It seemed like a simple task: buy some patio furniture for our old house in Delhi. I had moved there to become TIME’s bureau chief in the height of summer 2008, and the wide terrazzo veranda was the coolest spot on the property. After hours of searching Delhi’s furniture bazaars and high-end malls, my husband and I came back empty-handed. I sat down on the dusty marble, exhausted, and fantasized that someone might just deliver a table and chairs to the gate. Then, as if by magic, the bell rang. It was the jhuri-wala, the cane-furniture maker, making his rounds in the neighborhood. We invited him in, leafed through his binder of faded sample pictures and within a few days had a glass-topped round table and four chairs made of lacquered bamboo, cut, shaped and bound by hand.
The jhuri-walas — and all the other craftsmen and tradespeople who populated the bylanes of our neighborhood — can make the housing colonies of India’s megacities feel like its villages. They are the subject of Supranav Dash’s photo essay Marginal Trades — among them are honey collectors and wood-cutters, blacksmiths and potters. Most inherited their professions, and the tools of their trades haven’t changed in generations. But they, too, are part of India’s economic transformation. Many families now prefer to buy plastic chairs rather than cane; some of these trades will soon die out. The wheat-grinder’s son manages a fast-food stall; a son of one of the washer-men is a chauffeur. “They never changed, they never updated themselves, and then suddenly you had this juncture when globalization is going to hit so bad, everything is changing,” Dash says.
Dash began this project as a student at the School of Visual Arts in New York City. He turned to photography after years as a painter in Kolkata, his hometown, and as a photographer in Mumbai. Some of that early training is apparent; Dash used four different hand-painted backdrops. Under his thesis advisor, the painter Billy Sullivan, Dash studied the formal portraiture of the photographers Eugène Atget (Les Petits Métiers) and Irving Penn (Small Trades), who documented the trades and professions of London, Paris and New York in the 1950s. He researched Penn’s original platinum and palladium prints at the archives of the Museum of Modern Art and looked for representations of India’s trades and professions. The ethnographic work of John F. Watson and John W. Kaye (The People of India, 1868-75) informs Dash’s work but he did not want to replicate Watson and Kaye’s effort to render India’s multidimensional caste structure in a fixed taxonomy. “I did not want to follow that,” Dash says. “I wanted to inform people about what has happened and what is going to happen.”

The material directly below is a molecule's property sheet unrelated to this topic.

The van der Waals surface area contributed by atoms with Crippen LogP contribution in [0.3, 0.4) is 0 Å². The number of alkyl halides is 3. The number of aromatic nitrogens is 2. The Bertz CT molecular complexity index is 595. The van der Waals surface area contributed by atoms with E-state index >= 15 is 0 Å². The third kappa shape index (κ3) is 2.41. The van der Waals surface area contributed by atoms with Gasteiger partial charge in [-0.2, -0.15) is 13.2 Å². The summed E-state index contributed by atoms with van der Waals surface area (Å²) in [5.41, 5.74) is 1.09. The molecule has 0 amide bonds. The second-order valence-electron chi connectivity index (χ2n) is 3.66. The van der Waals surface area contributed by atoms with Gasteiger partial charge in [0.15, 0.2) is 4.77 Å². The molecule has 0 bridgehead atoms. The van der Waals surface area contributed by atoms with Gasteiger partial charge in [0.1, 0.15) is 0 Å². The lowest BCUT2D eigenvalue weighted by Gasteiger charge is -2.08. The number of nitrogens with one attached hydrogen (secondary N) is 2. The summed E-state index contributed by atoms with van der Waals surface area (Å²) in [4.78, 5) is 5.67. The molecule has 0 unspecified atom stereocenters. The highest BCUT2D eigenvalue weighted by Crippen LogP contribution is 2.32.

Dash found his subjects in and around Kolkata. “In my summer and winter breaks I would go back to India, find a busy street and set up on a corner, make a makeshift studio, put two people in charge of the lights. Then, I would go hunting. Out of every 100 people, maybe 20 would accept.”
His biggest challenge was persuading them to leave their familiar surroundings. “They’re used to the concept of tourists coming in and taking snapshots in the street. But the moment you want to extract them and bring them to your own confined space, shoot, put them under lighting scenarios, they are, like, afraid,” Dash says. “They would say, like, Why don’t you photograph me right here where I’m standing? Why do you need to bring me and all my stuff back to your place? What if you beat me up and take all my stuff? Because the system does that to them. The system has abused them so much... A corrupted police officer and myself could be the same thing to them.”
Some of those who did agree to sit for portraits mentioned the Indian government’s massive new national ID program, which had been collecting biometric data at the same time that Dash was taking his portraits. “They would just mention that their photographs were also being taken [by the program], that the government wants data.” So far, more than 450 million people have been enrolled in India’s national ID program; the program’s chairman hopes to have 600 million Indians enrolled by 2014.
When my family and I left Delhi in 2012, we sold much of what we had acquired with the help of an auction agent, a freelance buyer and seller of household goods. The cane furniture went quickly; a few of the bindings had come loose, and the cracked glass top had been replaced, but it admirably withstood nearly four years of heat, dust storms and monsoons. I now live in Brooklyn, where artisanal trades and crafts are newly trendy. Every weekend, a bell rings; it’s the neighborhood knife-grinder making his rounds.
But I still often think of the jhuri-wala.
Supranav Dash is a fine-art, documentary and fashion photographer based in New York City.
Jyoti Thottam was formerly TIME's South Asia Bureau Chief. Follow her on Twitter @JyotiThottam.